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Table 1 Clinical and radiological findings in cases of lacrimal myoepithelial carcinomas described in the literature

From: Diagnostic pitfall: primary myoepithelial carcinoma of the lacrimal gland, case report and literature review

Cases Age-sex Clinical presentation Radiologic findings
Weis et al. [6] Not reported Not reported Not reported
Herrera et al. [7] Not reported Not reported Not reported
Iida et al. [8] 77 year-old, man Proptosis Not reported
Wiwatwongwana et al. [9] 84 year-old, man Proptosis, Severe decreasing of vision Ocular pain Eyeball displacement CT: a 3.2/2.6/2.2 cm well-circumscribed, calcified lacrimal gland mass extending to the apex, displacing the globe with irregularity in the adjacent bony orbital wall
Argyris et al. [10] 39 year-old, woman Proptosis CT and MRI: a 3/2.2/2 cm extraconal mass effacing the lacrimal grand and displacing the left lateral rectus, optic nerve and globe
Von Holstein et al. [11] Not reported Not reported Not reported
Moret et al. [12] 88 year-old, man Proptosis Decreasing of vision Lateral rectus muscle paralysis MRI: a 3.5/2.5/1.7 cm intra- and extra-conal mass, extending to the lacrimal gland and the lateral rectus muscle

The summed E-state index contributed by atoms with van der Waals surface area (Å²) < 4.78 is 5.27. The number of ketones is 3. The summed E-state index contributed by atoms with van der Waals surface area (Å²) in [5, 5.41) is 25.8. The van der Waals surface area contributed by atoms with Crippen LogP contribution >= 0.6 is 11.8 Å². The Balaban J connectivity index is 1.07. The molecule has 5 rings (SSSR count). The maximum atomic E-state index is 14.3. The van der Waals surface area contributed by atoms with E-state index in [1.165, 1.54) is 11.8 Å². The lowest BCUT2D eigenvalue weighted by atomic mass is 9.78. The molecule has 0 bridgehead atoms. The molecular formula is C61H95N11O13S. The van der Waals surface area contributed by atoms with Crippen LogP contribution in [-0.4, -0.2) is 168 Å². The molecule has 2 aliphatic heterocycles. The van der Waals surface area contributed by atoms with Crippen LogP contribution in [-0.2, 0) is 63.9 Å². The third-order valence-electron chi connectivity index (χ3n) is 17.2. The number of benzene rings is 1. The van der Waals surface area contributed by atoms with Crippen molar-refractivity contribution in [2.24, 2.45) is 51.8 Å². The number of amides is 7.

Rabade et al. [13] 27-year-old, man Proptosis Decreasing of vision Swelling over the eyebrow MRI: a well-defined, lobulated, contrast-enhancing mass in the superolateral compartment of the orbit with erosion of the lateral wall and roof and extending into the right frontal region
Larbcharoensub et al. [14] 68-year-old, woman Proptosis Mass in the superior temporal part of the orbit Visual acuity of no light perception MRI: a 3.8/3.7/3.3 cm well-defined, lobulated, vivid inhomogeneous enhancing isosignal T1W/slightly hypersignal T2W mass. It located at retrobulbar portion involving extraconal-conal-intraconal spaces of the orbit and invading of the lateral bony wall
Case presented (Mahdi et al.) 80 year-old, woman Proptosis Pain Swelling over the eyebrow Diplopia CT: an ill-defined, homogeneous, contrast-enhancing mass attached to the medial rectus
  1. CT Computed tomography, MRI magnetic resonance imaging